Step into Photography: Reflexive Disclosure (2012-2013)
A collaboration between students and professional photographers thinking critically and ethically about image making
A one-year project during which we delivered accredited photography courses to low income families from Lambeth with the support of the Walcot Foundation, Harman Express, Iniva, The Photographer’s Gallery and professional photographers.
The young people aged 15-23 gained a Silver Arts Awards (http://www.artsaward.org.uk) in Photography challenging themselves and building creativity and the adults, a SEPE Award (Supporting Employability and Personal Effectiveness), a new BTEC qualification delivered by Superact and Edexcel (http://www.superact.org.uk/component/project_records/24?view=projectrecord&Itemid=311).
Throughout the programme, the group discovered their love of photography inside and outside the darkroom. Students utilised digital, analogue and camera-less photography to explore a range of photographic genres including self-portraiture and urban landscape photography and built a portfolio. They gained personal development, self-esteem, leadership skills, creativity, social awareness, self-expression, communication skills, critical thinking and visual literacy while making new friendship .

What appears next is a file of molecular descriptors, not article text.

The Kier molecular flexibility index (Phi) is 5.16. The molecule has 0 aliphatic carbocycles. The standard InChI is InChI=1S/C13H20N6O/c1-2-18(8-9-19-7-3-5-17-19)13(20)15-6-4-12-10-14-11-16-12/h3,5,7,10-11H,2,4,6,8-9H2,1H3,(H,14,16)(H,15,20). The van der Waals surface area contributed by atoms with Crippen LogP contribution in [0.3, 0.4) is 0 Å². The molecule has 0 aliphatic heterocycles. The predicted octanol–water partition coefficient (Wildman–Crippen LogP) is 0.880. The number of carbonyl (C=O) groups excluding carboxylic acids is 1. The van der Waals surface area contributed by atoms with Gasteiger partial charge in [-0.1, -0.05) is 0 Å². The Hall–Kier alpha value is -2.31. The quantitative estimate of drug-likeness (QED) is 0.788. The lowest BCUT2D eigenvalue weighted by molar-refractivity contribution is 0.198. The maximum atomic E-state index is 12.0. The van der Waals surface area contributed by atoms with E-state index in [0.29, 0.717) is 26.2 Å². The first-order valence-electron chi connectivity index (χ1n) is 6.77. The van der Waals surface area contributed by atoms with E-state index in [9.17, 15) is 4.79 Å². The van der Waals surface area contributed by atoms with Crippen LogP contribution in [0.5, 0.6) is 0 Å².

The project culminated in an exhibition, Reflexive Disclosure, brings together the work of novice photographers: young people and adults from the London Borough of Lambeth. The exhibitors took part in ‘Step into Photography’ a project run by Fotosynthesis, with the support of the Walcott Foundation. Throughout the 18 – 36 week programme, the group discovered their love of photography inside and outside the darkroom. Students utilised digital, analogue and camera-less photography to explore a range of photographic genres (including self-portraiture and urban landscape photography).
The work displayed in the exhibition at INIVA evolved from collaborations between students and professional photographers, who encouraged exhibitors to think critically and ethically about their image making and writing. Consequently individuals learned to visually communicate and question their self-identity and environment, and reflect on their role within the creative practice of photography.